At LAX on Wednesday, brown signs on the departure level announcing “ride services” marked the curbside spots where travelers for the first time could hail a Lyft using the company’s mobile app. And, while business was slow, the change promises to have an impact on LAX and its passengers, as the experiences of other California airports show.
On the first day that the Silicon Valley-based ride service was allowed to pick up passengers at LAX, few travelers slid into the back of cars marked with Lyft’s signature pink decals. Some drivers and passengers seemed confused about how the process worked.
Activity probably will increase, officials said, once drivers learn the ropes and Angelenos return to LAX at the end of the holiday weekend. Business is expected to grow in a few weeks, when Lyft’s larger rival, Uber, is approved for airport pickups there.
Lyft representative Chelsea Wilson declined to share specific numbers on how many rides were provided from LAX Wednesday. But Wilson said “it was an extremely busy day.”
Sara Davis-Murray, a 33-year-old Lyft driver from Whittier, waited near 93rd Street and Airport Boulevard for a passenger. She arrived at LAX to work at 7 a.m., and by 12:45 p.m., she had done two drop-offs at the airport, but no pickups.
Tuesday night, she had received an email from Lyft with instructions on how to pick up passengers. But during two quick loops through the terminal area Wednesday morning, she didn’t see the ride service signs.
“I guess I’ll use my winning smile, and if I get in trouble, hopefully the airport people will be patient with me,” Davis-Murray said, alluding to her confusion about where she was supposed to go.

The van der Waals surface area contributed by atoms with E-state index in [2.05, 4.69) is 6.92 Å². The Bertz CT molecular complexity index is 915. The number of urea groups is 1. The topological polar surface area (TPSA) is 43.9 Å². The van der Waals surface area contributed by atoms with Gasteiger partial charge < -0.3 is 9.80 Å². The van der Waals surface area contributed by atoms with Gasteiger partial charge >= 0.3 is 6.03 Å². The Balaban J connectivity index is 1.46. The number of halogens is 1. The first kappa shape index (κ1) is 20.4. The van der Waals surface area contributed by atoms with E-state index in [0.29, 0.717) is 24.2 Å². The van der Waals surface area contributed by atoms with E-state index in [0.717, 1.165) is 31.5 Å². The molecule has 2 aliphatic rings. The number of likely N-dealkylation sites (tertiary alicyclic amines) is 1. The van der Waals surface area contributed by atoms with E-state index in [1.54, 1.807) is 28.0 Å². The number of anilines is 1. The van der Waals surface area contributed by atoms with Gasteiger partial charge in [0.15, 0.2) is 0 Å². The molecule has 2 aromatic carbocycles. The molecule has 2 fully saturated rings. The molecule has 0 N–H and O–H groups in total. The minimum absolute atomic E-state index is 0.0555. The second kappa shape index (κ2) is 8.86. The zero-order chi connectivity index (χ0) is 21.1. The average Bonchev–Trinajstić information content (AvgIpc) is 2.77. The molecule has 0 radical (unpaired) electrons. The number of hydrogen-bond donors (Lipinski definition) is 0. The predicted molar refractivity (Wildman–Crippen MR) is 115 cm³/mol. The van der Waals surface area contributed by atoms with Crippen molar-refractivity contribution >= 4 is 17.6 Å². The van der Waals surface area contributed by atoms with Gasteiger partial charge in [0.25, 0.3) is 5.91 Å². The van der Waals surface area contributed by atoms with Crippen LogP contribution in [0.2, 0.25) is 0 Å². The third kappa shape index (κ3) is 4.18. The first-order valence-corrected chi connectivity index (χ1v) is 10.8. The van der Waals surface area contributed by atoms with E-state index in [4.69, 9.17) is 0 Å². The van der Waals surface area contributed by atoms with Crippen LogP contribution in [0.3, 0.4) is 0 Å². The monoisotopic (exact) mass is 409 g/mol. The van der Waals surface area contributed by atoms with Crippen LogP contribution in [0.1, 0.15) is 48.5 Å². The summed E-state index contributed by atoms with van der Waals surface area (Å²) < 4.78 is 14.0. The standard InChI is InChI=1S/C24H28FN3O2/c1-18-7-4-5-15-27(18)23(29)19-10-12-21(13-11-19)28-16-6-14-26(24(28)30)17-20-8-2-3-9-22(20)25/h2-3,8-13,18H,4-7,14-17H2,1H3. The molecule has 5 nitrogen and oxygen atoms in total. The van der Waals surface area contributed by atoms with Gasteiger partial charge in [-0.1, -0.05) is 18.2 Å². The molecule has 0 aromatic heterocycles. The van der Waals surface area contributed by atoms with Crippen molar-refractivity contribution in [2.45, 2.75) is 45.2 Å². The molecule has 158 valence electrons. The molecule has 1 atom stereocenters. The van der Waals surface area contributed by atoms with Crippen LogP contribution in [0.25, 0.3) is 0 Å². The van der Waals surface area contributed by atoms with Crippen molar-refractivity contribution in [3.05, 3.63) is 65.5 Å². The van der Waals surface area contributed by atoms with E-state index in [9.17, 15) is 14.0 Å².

Outside the Tom Bradley International Terminal, passenger Ramon Ballesca, 39, downloaded the Lyft app.
He’d just stepped off a flight from the Philippines, where Uber is popular. The information desk told him that, as of Wednesday, Lyft could pick him up.
As he waited for the app to download, a Lyft driver, Angelo Miranda, pulled up to the curb, got out of his car and asked if he was in the right place to pick up passengers. Miranda said he was confused by the instructions sent by Lyft—but couldn’t pick Ballesca up, because Lyft drivers are only allowed to pick up passengers if the trip has been pre-arranged.
After Ballesca downloaded the Lyft app, it took about seven minutes to get picked up by another Lyft driver. He said he always thinks of ride-hailing services over taxis because of their simplicity and affordability.
“You can dispatch through the phone versus calling a cab,” Ballesca said. “You know when they’re going to arrive. Planning is easier. You can tell them where you’re going.”
Asked whether he’ll take ride-hail service back to LAX when he leaves, he said, chuckling: “We’ll see how Lyft goes.”
At LAX, Lyft will be charged $4 per drop-off and per pickup, a fee that the company says will be passed on to the passengers. Airport officials expect to see an increase in revenue similar to SFO’s once customers become more familiar with the services.
The typical taxi trip from LAX to downtown is more than $50, not including tip. A ride with Uber or Lyft is closer to $30, although prices can climb during high-demand periods.
Until Wednesday, pickups by the companies’ low-cost services were banned, but travelers could request a higher-end Uber or Lyft car service operated by a state-licensed livery driver.
That change has taxi drivers on edge. Like Lyft and Uber drivers, cabbies in the City of Los Angeles are independent contractors, and depend on long-haul trips from LAX to cover the costs of their vehicles and their commercial insurance—particularly because they are losing fares to their start-up competitors in other areas of Southern California.
Times staff writer Paresh Dave contributed to this report.